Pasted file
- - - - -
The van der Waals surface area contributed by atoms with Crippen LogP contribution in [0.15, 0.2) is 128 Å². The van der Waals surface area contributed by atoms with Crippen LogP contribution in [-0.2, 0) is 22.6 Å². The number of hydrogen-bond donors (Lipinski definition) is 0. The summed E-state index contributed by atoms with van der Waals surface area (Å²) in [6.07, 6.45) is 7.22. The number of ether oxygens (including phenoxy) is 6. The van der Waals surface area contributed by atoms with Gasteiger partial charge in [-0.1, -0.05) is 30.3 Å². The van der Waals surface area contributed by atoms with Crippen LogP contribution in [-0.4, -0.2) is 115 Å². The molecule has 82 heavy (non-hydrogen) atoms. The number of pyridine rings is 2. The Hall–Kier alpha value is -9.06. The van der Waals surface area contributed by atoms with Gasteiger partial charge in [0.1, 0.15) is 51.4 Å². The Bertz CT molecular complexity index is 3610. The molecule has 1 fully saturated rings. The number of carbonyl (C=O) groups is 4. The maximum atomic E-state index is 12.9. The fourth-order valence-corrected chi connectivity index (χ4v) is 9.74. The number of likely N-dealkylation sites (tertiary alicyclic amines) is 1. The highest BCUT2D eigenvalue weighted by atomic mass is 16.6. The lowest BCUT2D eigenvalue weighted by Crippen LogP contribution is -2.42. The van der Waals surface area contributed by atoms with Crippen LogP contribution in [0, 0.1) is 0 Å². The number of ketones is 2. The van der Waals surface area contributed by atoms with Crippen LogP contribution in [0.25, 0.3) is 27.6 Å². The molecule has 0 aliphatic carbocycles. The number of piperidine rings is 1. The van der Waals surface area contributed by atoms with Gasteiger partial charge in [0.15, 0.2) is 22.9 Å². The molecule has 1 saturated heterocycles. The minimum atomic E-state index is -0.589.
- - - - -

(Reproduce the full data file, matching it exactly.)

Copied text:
The van der Waals surface area contributed by atoms with Crippen LogP contribution in [0.15, 0.2) is 128 Å². The van der Waals surface area contributed by atoms with Crippen LogP contribution in [-0.2, 0) is 22.6 Å². The number of hydrogen-bond donors (Lipinski definition) is 0. The summed E-state index contributed by atoms with van der Waals surface area (Å²) in [6.07, 6.45) is 7.22. The number of ether oxygens (including phenoxy) is 6. The van der Waals surface area contributed by atoms with Gasteiger partial charge in [-0.1, -0.05) is 30.3 Å². The van der Waals surface area contributed by atoms with Crippen LogP contribution in [-0.4, -0.2) is 115 Å². The molecule has 82 heavy (non-hydrogen) atoms. The number of pyridine rings is 2. The Hall–Kier alpha value is -9.06. The van der Waals surface area contributed by atoms with Gasteiger partial charge in [0.1, 0.15) is 51.4 Å². The Bertz CT molecular complexity index is 3610. The molecule has 1 fully saturated rings. The number of carbonyl (C=O) groups is 4. The maximum atomic E-state index is 12.9. The fourth-order valence-corrected chi connectivity index (χ4v) is 9.74. The number of likely N-dealkylation sites (tertiary alicyclic amines) is 1. The highest BCUT2D eigenvalue weighted by atomic mass is 16.6. The lowest BCUT2D eigenvalue weighted by Crippen LogP contribution is -2.42. The van der Waals surface area contributed by atoms with Crippen LogP contribution in [0, 0.1) is 0 Å². The number of ketones is 2. The van der Waals surface area contributed by atoms with Crippen LogP contribution in [0.25, 0.3) is 27.6 Å². The molecule has 0 aliphatic carbocycles. The number of piperidine rings is 1. The van der Waals surface area contributed by atoms with Gasteiger partial charge in [0.15, 0.2) is 22.9 Å². The molecule has 1 saturated heterocycles. The minimum atomic E-state index is -0.589.